Recent selections from around the web that, we think, would have caught Peter Drucker’s eye:
1. Defying Skeptics, Some Business Schools Double Down on Capitalism: Many of us probably think of business school as a pretty capitalist-friendly place, but some business students are concerned it’s not friendly enough. Amy S. Choi reports in Bloomberg Businessweek that a group of MBAs at Duke University formed a chapter of what is called the “Adam Smith Society,” devoted, according to its website, “to promoting on-campus debate and discussion about the moral, social and economic benefits of capitalism.” Since last fall, students in 14 schools have followed suit. The effort, notes Choi, comes in the wake of increased “criticism of laissez-faire economic policies” in recent years, even in business school.
2. When It Comes to Tech Investing, VCs Are Venturing Forth Cautiously: It’s been a heady several years for Silicon Valley, but venture capitalists are getting a little slower to throw money at startups, observes Farhad Manjoo in Fast Company. Given that tech investors are such reliable optimists, why the sudden shyness? Manjoo suggests it’s because everything is so up in the air, even by Silicon Valley standards: “Which app platform will prevail? How well do mobile and social ads really work? Can we differentiate between innovations that are truly captivating and those that are fads? When examining the trends governing the industry, it’s hard to escape the sense that uncertainty reigns.”
3. Make Your Best Customers Even Better: Most of us know the Pareto principle, also called the “law of the mighty few,” or the “80/20 rule,” which describes the phenomenon of a small minority in a group accounting for the majority of the results. This also applies to consumers buying items like—well, Velveeta cheese, according to an article in Harvard Business Review by Eddie Yoon, Steve Carlotti and Dennis Moore. For most products there are “superconsumers,” and companies should target them aggressively, even when it seems silly. “Common sense might suggest that there would be little ROI in trying to sell someone who owns eight staplers a ninth or a 10th one,” they write. “But the analysis proves that selling those additional staplers to superconsumers is a smarter growth strategy than simply selling replacements for broken or lost staplers to ‘normal’ consumers.”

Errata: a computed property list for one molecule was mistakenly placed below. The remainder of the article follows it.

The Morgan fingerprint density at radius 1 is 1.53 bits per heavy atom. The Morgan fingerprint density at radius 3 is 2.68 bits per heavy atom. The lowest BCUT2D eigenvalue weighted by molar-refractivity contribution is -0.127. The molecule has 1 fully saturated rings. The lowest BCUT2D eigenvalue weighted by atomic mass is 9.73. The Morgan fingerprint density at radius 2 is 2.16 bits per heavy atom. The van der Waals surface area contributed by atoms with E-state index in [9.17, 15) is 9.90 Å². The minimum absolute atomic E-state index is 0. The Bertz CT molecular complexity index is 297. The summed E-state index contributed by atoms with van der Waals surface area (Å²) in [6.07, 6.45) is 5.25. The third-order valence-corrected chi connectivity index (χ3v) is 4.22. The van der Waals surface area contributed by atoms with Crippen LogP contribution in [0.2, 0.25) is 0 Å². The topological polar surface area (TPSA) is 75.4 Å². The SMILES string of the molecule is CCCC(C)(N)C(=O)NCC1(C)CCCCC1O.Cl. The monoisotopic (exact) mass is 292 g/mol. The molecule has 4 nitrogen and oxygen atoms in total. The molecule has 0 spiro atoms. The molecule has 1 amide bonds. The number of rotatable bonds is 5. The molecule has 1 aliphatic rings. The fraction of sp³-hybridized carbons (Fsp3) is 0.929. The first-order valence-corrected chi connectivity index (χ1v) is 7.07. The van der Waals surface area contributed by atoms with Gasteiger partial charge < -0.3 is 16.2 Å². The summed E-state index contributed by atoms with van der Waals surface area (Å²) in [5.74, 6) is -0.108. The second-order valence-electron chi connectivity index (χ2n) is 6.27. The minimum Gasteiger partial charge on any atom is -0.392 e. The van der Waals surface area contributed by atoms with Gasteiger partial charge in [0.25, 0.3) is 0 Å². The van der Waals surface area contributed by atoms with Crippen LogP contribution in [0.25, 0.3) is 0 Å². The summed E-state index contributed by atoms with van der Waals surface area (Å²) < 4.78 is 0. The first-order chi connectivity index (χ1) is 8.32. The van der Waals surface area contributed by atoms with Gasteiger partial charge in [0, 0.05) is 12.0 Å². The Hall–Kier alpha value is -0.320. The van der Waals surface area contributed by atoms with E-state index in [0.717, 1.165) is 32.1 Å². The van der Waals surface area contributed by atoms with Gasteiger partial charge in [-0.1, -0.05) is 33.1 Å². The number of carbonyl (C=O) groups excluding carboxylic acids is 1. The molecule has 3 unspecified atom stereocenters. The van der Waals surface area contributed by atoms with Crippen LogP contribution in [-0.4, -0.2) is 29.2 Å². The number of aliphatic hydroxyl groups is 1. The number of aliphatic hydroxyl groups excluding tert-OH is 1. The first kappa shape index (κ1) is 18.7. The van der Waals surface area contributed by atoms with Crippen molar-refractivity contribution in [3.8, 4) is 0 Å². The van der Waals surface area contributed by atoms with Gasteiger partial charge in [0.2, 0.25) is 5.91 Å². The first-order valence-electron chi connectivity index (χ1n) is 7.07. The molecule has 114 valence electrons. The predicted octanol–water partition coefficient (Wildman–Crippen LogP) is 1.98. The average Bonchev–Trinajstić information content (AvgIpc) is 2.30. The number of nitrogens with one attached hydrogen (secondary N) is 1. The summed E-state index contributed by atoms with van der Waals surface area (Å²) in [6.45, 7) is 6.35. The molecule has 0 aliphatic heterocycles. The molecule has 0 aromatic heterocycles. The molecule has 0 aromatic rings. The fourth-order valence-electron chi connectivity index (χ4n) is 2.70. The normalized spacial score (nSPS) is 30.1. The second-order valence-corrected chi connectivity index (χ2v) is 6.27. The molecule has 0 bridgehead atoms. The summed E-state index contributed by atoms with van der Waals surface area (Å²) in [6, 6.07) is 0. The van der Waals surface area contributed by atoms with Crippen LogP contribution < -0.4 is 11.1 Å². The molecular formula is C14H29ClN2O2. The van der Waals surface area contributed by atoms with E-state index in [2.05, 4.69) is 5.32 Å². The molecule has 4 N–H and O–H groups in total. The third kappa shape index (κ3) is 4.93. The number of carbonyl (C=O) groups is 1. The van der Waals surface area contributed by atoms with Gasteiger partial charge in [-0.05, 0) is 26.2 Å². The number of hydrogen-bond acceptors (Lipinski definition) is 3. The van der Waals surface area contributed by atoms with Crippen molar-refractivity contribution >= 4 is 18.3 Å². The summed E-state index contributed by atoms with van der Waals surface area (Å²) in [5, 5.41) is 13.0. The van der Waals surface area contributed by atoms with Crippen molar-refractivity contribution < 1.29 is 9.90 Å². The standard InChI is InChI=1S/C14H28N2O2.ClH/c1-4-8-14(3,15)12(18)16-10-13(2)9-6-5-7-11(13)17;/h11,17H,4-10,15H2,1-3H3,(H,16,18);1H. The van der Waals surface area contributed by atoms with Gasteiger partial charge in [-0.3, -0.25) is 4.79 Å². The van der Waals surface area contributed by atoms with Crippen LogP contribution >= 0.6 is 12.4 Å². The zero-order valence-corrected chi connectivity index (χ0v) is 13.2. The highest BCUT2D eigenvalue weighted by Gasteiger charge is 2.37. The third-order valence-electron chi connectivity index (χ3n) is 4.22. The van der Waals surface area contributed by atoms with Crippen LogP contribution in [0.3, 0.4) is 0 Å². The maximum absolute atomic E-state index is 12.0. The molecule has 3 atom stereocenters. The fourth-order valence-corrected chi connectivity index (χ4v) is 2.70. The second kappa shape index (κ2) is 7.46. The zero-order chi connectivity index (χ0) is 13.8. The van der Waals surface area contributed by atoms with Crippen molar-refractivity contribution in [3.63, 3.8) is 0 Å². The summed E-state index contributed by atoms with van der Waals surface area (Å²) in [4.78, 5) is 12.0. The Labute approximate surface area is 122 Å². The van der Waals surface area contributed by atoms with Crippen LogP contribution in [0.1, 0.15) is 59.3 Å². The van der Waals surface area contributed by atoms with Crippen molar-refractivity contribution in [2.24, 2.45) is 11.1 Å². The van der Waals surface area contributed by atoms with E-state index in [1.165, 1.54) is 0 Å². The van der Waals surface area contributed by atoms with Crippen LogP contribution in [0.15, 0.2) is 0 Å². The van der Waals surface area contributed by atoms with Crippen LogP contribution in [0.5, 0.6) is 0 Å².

4. Dx Comment of the Week: Yesterday, when we asked what to make of the unfolding crisis in Ukraine, reader Ajay Reddy had this to say:
Drucker wrote, ‘The gravest indictment for a leader is for the organization to collapse as soon as he leaves or dies.’ Russia should know better than to follow Putin, knowing what happened when Stalin died.
This is the danger of vested power in a chief executive and the argument against any executive taking their power too far. Of course there are the pretentious who get their ‘approvals’ from their parliaments or worse just indiscriminately change laws.